By: Xander Fraum
I just got a job at an IT warehouse. Target sells special smartphones that have built-in scanners and my job is to set thousands of them up. There are 6 other people; each of us has a section in the assembly line. I’m the first step. I take the phones out of their boxes, remove the packaging, open a metal hinge on the back, install a SIM card, close the hinge, and move it to the next person. It’s phone after phone after phone after phone, on your feet 8 hours a day. You get so tired but you gotta to keep moving.
A few days ago on the assembly line I was feeling like trash, my body on auto-pilot while my brain got down on myself for being in this situation. After all, this is a step down from my last position. I kept sending the phones to the guy next to me. He kept taking my phones, turning them around, and then inserting the SD card. I thought that was weird, but then I realized that the SD card hinge opens in the opposite direction of the SIM card hinge. That means he’d have to rotate it or open the SIM hinge with his left hand. Plus I noticed that he keeps his fingernails really short, making it hard for him to open the hinge in the first place. After seeing that, I promised to always rotate phones for him, to make his life just a little bit easier as we assemble thousands of phones, on our feet, 6 days a week, developing muscular and skeletal issues, for this job that no one wants.
Moments like that really have me rethinking about mass production in general. I remember as a kid asking my dad where everything came from. Tables and chairs and forks and TVs and radios, we never really know where they come from. We’re too busy with our own jobs to find out. But people are people no matter where you go, they do favors for each other. It just makes me wonder how many small moments of kindness and generosity are imbedded into our everyday products, moments of kindness made in the face of inhuman, godawful assembly lines that dominate our lives.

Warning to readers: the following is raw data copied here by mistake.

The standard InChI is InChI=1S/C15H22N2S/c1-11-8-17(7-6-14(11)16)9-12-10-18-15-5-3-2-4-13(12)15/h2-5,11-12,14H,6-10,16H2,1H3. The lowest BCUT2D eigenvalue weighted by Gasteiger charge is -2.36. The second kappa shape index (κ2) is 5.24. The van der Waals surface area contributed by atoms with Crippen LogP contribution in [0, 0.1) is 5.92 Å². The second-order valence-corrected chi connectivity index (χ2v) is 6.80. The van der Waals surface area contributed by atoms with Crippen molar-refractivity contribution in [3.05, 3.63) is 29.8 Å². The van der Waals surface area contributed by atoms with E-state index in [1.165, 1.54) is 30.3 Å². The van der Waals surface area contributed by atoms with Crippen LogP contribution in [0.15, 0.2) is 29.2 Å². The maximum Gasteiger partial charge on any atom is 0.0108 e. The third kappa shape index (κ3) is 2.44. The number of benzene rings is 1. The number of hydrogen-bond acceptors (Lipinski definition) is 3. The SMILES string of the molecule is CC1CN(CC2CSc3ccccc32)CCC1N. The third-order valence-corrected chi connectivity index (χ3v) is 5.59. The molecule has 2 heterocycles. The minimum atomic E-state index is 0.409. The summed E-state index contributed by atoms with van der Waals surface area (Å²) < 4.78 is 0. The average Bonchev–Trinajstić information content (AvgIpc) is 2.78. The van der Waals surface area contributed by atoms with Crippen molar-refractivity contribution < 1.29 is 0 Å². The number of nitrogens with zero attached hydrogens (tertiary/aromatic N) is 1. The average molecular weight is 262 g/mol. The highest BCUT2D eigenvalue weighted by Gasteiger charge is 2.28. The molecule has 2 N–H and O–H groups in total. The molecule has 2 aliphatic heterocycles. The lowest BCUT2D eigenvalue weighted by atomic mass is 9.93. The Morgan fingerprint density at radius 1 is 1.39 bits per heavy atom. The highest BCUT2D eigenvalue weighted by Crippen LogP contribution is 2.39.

Here’s another example. After lunch we can choose our own stations and yesterday I chose the station of the guy after me. The last steps of that station are removing the SD card, putting a cover over the hinges, putting the battery back on and then sending it down the line. I was taking the time and effort to close and lock the SD card hinge before I put the cover on, but then I realized, who am I doing this for? Do I know anybody down the line that’s going to benefit from it? No. So I didn’t and I don’t anymore. And if you ever work at Target and you open the back of your scanner and under the SD & SIM card cover you see the hinge is loose, you’ll know it was me trying to save just a little bit of energy, so I can pump out more scanners for more people who will never know who I am.
It’s made me really appreciate vegans more. Vegans understand. My friend is a vegan and she’s been inside slaughterhouses, concentrated animal feeding operations(CAFOs), and milk facilities undercover. She tells me that she has a hard time walking down an ice cream aisle in a supermarket because she knows how it was made. But she’s not crazy, she feels what we should be feeling all the time about all commodities.
So I want to fight with all my being against commodity fetishism, the cruel tendency of saying “Oh, that’s just a watch” or “Oh, that’s just a car.” It’s not just anything. Someone’s humanity went into that, and we do an injustice to the whole world when we don’t recognize the work that we do for each other. I had a bowl of pasta when I wrote this, thanks to the workers on the Barilla assembly line whose effort made it so I can write this for you.
Artist: Mike Chen